All of us piled in Tomas's car and began the drive up the single lane gravel road, 4wd was mandatory. Less than 5min into the drive was a river crossing without a bridge. What kind of ski area were we going to? I asked myself in awe. The road was full of hairpin switchbacks with a grade that resulted in rapid elevation gain. In less than 15min we gained more than 1000meters in elevation from the valley floor. Ohau ski area is one of the most unique resorts i have ever been to I'm my life….Only one triple seater chairlift services the entire valley, resulting in plenty of hiking and backcountry opportunities. The crew gathered up all gear and set out for a backcountry adventure.
After riding the chairlift to the top, all of us commenced the hike and climbed to the top of the ridge. The view from the top was breathtaking, 360 degrees of jagged snowcapped mountains. Lake Ohau shimmered in the Valley floor, giving off an emerald hue from the sun overhead. Tomas was our guide that day, he took us along the ridge line to drop into the back bowl where he inferred the best powder stashes to be. The hike was intense at moments, as if you took one wrong step on the ice coated ridge, you would be careening off into the abyss over cliffs into rocks, most likely resulting in death. Jason had a close call at one point as he had close to 80 pounds of camera gear in his backpack which resulted in a extra challenging navigation over the icy ridge. The backpack momentum almost resulted in him falling over at one moment, every step counted.
As we approached the end of the hike, all of the crew involved spotted the features/lines that they wanted to drop. The snow conditions were far from ideal as there was a hard icy layer underneath the new snow. I spotted a line across the ridge and decided to make my way over. The line i picked out had numerous exposed rocks and a few blind rollers. Out here in the backcountry 100's of Kilometers from the nearest hospital, careful navigation and choosing your lines is paramount. One wrong move could result in a number of unfavorable conditions including the possibility of triggering an avalanche or falling down and sliding out of control into a bunch of rocks. All crew choose their lines wisely and had fun, injury free day.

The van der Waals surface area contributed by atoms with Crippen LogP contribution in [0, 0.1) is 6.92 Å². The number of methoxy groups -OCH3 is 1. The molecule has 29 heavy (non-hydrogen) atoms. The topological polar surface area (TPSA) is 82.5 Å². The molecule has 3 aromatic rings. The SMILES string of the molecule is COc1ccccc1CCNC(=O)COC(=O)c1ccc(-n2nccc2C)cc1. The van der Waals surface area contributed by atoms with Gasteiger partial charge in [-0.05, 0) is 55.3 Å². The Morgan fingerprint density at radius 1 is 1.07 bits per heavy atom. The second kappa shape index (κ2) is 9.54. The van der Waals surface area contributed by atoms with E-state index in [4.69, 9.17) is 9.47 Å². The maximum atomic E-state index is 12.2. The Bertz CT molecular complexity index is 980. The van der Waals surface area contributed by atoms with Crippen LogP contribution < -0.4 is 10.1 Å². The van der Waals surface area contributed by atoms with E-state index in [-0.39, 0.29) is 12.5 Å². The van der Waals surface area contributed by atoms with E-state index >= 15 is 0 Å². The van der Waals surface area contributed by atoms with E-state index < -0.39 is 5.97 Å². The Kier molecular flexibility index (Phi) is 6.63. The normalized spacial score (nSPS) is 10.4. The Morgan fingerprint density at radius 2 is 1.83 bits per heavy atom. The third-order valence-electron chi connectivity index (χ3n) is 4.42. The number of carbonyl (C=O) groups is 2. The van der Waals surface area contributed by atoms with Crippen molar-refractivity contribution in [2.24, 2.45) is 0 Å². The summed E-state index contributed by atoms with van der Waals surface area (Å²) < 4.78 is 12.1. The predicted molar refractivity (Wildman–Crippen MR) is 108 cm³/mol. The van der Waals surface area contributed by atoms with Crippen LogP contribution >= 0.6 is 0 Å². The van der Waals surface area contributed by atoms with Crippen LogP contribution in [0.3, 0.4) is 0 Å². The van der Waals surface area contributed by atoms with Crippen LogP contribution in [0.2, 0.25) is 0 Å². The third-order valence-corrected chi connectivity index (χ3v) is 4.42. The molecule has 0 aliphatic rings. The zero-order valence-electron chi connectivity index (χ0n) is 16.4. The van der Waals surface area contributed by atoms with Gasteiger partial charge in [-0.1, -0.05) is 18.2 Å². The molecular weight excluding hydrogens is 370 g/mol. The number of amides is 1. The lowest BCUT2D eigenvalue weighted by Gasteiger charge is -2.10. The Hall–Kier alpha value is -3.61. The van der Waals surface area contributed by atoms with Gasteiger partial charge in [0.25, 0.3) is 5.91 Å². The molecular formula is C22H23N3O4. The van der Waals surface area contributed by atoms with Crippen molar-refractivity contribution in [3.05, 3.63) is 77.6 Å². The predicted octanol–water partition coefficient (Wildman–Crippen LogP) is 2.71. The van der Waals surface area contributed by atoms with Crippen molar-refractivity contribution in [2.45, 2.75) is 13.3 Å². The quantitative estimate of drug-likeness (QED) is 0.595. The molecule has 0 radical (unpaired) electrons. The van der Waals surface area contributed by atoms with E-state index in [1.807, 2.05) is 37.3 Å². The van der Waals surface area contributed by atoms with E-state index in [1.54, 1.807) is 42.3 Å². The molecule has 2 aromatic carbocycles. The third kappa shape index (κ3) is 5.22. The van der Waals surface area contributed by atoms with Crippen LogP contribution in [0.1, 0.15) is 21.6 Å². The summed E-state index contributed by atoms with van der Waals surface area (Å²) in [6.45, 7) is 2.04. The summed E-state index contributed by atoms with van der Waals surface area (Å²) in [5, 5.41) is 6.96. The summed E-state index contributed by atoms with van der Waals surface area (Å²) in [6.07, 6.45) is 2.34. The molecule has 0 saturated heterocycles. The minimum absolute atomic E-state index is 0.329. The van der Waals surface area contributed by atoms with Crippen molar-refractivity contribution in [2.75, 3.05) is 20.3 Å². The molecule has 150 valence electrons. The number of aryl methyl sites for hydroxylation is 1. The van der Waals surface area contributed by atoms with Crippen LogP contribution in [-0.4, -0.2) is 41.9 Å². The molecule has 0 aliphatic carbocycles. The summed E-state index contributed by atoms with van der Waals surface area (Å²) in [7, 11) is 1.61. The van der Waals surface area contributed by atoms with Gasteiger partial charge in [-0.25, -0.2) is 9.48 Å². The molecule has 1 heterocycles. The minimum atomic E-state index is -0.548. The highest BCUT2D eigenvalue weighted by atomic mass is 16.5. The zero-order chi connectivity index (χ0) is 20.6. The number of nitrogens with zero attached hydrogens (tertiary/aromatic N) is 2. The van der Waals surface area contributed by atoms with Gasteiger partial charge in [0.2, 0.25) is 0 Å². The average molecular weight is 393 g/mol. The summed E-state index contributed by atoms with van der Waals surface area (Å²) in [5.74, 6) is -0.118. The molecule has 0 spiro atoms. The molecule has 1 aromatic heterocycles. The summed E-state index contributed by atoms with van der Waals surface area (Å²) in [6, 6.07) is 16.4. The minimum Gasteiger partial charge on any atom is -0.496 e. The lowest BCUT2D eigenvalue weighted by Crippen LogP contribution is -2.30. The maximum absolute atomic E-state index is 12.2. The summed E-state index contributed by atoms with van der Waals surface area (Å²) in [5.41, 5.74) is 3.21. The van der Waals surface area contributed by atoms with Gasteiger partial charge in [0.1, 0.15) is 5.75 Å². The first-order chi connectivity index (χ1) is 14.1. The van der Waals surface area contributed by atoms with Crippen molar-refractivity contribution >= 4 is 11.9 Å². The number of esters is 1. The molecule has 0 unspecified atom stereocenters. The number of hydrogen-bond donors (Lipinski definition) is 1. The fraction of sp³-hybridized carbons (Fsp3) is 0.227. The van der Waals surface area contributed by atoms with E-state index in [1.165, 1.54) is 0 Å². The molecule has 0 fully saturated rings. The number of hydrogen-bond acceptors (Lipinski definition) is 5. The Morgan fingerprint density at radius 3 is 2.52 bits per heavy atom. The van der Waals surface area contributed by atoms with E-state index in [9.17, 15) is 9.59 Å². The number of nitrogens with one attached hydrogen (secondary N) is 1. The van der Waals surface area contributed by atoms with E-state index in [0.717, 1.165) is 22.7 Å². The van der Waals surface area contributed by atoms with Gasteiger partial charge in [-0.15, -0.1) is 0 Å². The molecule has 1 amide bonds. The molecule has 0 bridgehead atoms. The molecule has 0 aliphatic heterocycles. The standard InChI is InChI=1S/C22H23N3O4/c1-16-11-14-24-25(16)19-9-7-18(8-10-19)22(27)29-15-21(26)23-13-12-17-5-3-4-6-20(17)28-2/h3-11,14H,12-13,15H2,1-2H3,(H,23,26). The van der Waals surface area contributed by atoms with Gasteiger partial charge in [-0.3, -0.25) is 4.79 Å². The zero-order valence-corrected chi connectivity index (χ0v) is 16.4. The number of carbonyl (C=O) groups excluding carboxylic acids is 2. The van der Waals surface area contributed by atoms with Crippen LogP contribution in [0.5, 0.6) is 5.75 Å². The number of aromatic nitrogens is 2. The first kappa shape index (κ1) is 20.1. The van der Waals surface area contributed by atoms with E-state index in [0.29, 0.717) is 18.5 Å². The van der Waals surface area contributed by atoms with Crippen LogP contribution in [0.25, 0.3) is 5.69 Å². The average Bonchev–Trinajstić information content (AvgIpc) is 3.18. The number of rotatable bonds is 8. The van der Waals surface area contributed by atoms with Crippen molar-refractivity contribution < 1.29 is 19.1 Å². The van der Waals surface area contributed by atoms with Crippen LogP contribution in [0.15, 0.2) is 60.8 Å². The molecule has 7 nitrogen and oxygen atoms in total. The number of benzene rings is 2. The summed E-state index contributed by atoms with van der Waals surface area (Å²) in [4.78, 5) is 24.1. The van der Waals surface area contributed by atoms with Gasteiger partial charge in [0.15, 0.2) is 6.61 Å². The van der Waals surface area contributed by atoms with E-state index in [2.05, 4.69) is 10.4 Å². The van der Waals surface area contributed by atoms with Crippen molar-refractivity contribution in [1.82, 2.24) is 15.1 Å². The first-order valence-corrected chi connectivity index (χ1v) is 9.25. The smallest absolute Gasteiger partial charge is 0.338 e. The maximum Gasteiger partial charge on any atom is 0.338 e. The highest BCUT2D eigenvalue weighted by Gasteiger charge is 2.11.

The entire trip was quite the amazing experience. Many people who do not have the opportunity to travel or do not travel for other various reasons become complacent with their surroundings. When traveling to a place like New Zealand I found it impossible to be bored, everything was visually stimulating. The mountains, rivers, lakes, waterfalls, coffee, cities and people are truly unique. I cannot wait to go back and Visit New Zealand again, I fell in love with the country and would be stoked to spend more time there in the future.
Ads Served by the Boardworld Ad Network